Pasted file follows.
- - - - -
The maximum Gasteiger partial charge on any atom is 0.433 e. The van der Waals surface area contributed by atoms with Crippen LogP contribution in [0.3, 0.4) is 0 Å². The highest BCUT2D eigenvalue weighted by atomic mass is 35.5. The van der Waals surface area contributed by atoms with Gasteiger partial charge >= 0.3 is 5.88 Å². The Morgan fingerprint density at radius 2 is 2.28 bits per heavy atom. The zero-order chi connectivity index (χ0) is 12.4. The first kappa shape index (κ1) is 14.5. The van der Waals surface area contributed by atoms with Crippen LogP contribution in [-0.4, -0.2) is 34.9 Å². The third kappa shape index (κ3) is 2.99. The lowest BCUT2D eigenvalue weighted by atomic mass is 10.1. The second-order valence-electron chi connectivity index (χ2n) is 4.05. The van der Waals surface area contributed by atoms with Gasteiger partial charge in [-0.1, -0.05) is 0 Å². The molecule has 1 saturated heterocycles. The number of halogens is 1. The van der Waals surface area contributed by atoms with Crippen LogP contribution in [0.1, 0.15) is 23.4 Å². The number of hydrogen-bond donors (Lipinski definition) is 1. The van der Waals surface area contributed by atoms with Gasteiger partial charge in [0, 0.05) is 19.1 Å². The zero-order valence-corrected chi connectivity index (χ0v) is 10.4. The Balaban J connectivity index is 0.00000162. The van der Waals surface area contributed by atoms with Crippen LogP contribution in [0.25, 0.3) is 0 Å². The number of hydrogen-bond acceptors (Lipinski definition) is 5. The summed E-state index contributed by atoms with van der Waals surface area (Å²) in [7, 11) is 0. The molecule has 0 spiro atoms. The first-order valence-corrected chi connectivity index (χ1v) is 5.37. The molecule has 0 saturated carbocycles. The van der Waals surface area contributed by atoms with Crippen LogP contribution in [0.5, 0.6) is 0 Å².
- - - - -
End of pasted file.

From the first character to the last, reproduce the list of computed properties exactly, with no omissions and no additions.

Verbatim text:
The maximum Gasteiger partial charge on any atom is 0.433 e. The van der Waals surface area contributed by atoms with Crippen LogP contribution in [0.3, 0.4) is 0 Å². The highest BCUT2D eigenvalue weighted by atomic mass is 35.5. The van der Waals surface area contributed by atoms with Gasteiger partial charge >= 0.3 is 5.88 Å². The Morgan fingerprint density at radius 2 is 2.28 bits per heavy atom. The zero-order chi connectivity index (χ0) is 12.4. The first kappa shape index (κ1) is 14.5. The van der Waals surface area contributed by atoms with Crippen LogP contribution in [-0.4, -0.2) is 34.9 Å². The third kappa shape index (κ3) is 2.99. The lowest BCUT2D eigenvalue weighted by atomic mass is 10.1. The second-order valence-electron chi connectivity index (χ2n) is 4.05. The van der Waals surface area contributed by atoms with Gasteiger partial charge in [-0.1, -0.05) is 0 Å². The molecule has 1 saturated heterocycles. The number of halogens is 1. The van der Waals surface area contributed by atoms with Crippen LogP contribution in [0.1, 0.15) is 23.4 Å². The number of hydrogen-bond donors (Lipinski definition) is 1. The van der Waals surface area contributed by atoms with Gasteiger partial charge in [0, 0.05) is 19.1 Å². The zero-order valence-corrected chi connectivity index (χ0v) is 10.4. The Balaban J connectivity index is 0.00000162. The van der Waals surface area contributed by atoms with Crippen LogP contribution in [0.25, 0.3) is 0 Å². The number of hydrogen-bond acceptors (Lipinski definition) is 5. The summed E-state index contributed by atoms with van der Waals surface area (Å²) in [7, 11) is 0. The molecule has 0 spiro atoms. The first-order valence-corrected chi connectivity index (χ1v) is 5.37. The molecule has 0 saturated carbocycles. The van der Waals surface area contributed by atoms with Crippen LogP contribution in [0.5, 0.6) is 0 Å².